Grand Haven High School, a suburban school near Muskegon, received an 'A' on the Mackinac Center's new high school report card, which means that student test scores from 2008 to 2011 were better than expected, on average, given the socioeconomic background of its students.
Almost 26 percent of the school's students are eligible for free or reduced-price lunch.
On the other side of the state, Chippewa Valley High School, a suburban school near Clinton Township north of Detroit, received a 'D' on the high school report card. Almost 21 percent of Chippewa Valley students are eligible for free or reduced-price lunch.
Grand Haven outperformed Chippewa Valley in two ways: Its students did better than expected, and the school spent less.
The 2009 American Recovery and Reinvestment Act required schools to report per-pupil spending of state and local funds. This is a unique opportunity, because the state of Michigan provides spending data by district, which can mask school-level differences.
For the 2008-09 school year, Grand Haven reported spending $2,656 per pupil on school employee salaries. Chippewa Valley reported spending 30 percent more — $3,443 per pupil.[i]
The apparent disconnect between spending and performance when comparing Grand Haven and Chippewa Valley is not an anomaly; in fact, it’s a trend that holds statewide.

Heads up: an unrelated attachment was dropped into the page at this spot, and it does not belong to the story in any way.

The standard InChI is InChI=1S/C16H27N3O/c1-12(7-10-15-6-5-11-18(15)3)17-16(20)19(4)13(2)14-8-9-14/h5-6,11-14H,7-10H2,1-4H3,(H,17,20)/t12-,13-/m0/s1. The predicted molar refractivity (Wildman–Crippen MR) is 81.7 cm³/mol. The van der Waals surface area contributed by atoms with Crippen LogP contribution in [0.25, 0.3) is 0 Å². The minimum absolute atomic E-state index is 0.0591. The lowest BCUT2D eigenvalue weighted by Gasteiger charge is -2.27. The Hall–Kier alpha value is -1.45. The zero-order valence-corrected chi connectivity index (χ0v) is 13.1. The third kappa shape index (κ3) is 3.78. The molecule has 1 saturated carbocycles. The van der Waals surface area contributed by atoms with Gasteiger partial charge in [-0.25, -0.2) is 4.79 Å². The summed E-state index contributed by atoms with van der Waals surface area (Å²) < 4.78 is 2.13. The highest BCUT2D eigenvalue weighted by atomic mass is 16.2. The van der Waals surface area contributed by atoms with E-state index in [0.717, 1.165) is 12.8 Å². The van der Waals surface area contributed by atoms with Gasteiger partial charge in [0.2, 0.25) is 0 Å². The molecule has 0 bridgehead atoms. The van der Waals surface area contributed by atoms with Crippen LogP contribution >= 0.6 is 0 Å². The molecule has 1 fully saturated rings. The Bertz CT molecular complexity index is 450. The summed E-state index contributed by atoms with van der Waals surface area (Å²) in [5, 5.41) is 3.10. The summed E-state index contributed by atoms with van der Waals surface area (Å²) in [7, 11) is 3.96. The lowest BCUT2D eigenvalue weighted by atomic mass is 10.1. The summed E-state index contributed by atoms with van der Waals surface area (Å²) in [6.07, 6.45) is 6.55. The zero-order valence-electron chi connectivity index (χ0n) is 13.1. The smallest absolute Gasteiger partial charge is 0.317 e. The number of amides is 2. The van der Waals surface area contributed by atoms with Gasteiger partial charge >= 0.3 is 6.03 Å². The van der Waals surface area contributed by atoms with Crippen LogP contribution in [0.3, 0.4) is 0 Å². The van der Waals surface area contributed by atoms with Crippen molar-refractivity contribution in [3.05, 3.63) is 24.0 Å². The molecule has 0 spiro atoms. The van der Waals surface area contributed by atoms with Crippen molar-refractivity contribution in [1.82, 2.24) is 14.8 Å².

Comparing scores on the Mackinac Center's Context and Performance report card to the U.S. Department of Education per-pupil school spending data fails to find a significant positive relationship between the two.
Of the 528 conventional public high schools for which there was both CAP and per-pupil spending data, schools reported spending an average of $2,913 per pupil on employee salaries.
The top 10 conventional high schools reported a wide range of per-pupil spending: At the high end, Covert High School (CAP score: 115.3) reported spending $5,970 per pupil, while Fairview High School (CAP score: 113.8) reported spending $2,617.
Of the bottom 10 conventional high schools, Detroit City High School (CAP score: 73.4) reported spending the most, at $4,044 per pupil, while Osborn Upper School of Global Communications and Culture (CAP score: 79.5) reported spending $2,514 per pupil.
These new data provide additional support to the notion that when it comes to school spending, how money is spent is more important than how much of it is spent.
[i] These numbers reflect state and local funds spent on teacher and other instructional and support staff, but do not include spending on employee benefits, nor do they include special programs such as special education spending, summer programs, nutrition programs and adult education spending.